It is a fact that New Delhi and Beijing have concluded some major bilateral agreements—here used to refer to treaties, statements and declarations—with implications for the boundary dispute since the end of the Cold War. Given that these agreements have been reached between two former belligerents that continue to have many reasons to be suspicious of each other, it must be surmised that they were concluded after tough negotiations and with great deliberation from both sides. While Indian foreign policy is often accused of lacking a grand strategy, these agreements suggest if not a vision for the direction of Sino-Indian relations, at least a desire to keep these stable and peaceful. This chapter is a brief examination of key agreements concluded between India and China in the post-Cold War era with implications for their boundary dispute, including the development and progression of military CBMs between the two countries.
In Sino-Indian relations, it would appear that the more things change, the more they remain the same. Or do they?
2012 was still young when another ‘visa issue’ cropped up between China and India. This time the Chinese refused a visa to an Indian Air Force officer from Arunachal Pradesh slated to leave for China as part of a 30-member Indian military delegation. Contrary to expectations, however, the visit actually carried on with the delegation being halved in size and the IAF officer in question one of the 15 who were dropped. One can wonder about the wisdom of deliberately including an Arunachali in any delegation to China when the person is sure to run into a (great) wall. But perhaps this was, as is normal in the practice of statecraft, simply a testing of the waters? Continue reading 2012 Kicks Off: No Visas and More Boundaries→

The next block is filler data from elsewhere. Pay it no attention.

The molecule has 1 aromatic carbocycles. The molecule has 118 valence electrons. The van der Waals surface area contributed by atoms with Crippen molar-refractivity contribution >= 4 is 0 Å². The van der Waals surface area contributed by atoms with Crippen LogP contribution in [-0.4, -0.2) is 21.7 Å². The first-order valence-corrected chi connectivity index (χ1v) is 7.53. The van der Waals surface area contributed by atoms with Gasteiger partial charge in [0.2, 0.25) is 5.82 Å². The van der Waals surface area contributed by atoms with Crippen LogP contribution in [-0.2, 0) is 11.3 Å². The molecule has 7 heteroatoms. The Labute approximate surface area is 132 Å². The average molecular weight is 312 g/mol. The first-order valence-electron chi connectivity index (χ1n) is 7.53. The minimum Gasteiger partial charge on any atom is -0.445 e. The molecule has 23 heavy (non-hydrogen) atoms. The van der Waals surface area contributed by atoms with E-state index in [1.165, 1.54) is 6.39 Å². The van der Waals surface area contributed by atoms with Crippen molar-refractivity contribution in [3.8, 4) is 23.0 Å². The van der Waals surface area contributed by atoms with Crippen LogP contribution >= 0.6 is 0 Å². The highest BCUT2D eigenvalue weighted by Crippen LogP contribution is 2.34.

Early May, even as the world was coming to grips with the killing of Osama bin Laden, the US was moving to deal with the other great challenger to its global interests, namely, China. The 3rd Strategic and Economic Dialogue (SED) between the two countries was held between 9 and 10 May in Beijing and touched upon a wide gamut of bilateral issues of concern. These ranged from human rights to China’s bias against foreign companies.
In addition to the usual heads of state summits between the two sides, the SED that involves cabinet ministers on both sides provides an opportunity for both sides to get down to the brass-tacks in the full glare of the media. The Dialogue indicates not just the gravity of the problems between them but also the seriousness of their bilateral dialogue. And the seriousness can only increase. Hitherto, the SED has performed the function more of maintaining status quo between them than of really ironing out differences. But the current SED suggests that the Obama administration has begun to reconsider its hitherto overly cautious China policy and is willing to take up confront Beijing on more sensitive matters. And coming in the wake of the bin Laden killing, the Chinese were no doubt aware that a reinvigorated US would also begun to turn its gaze back towards East Asia.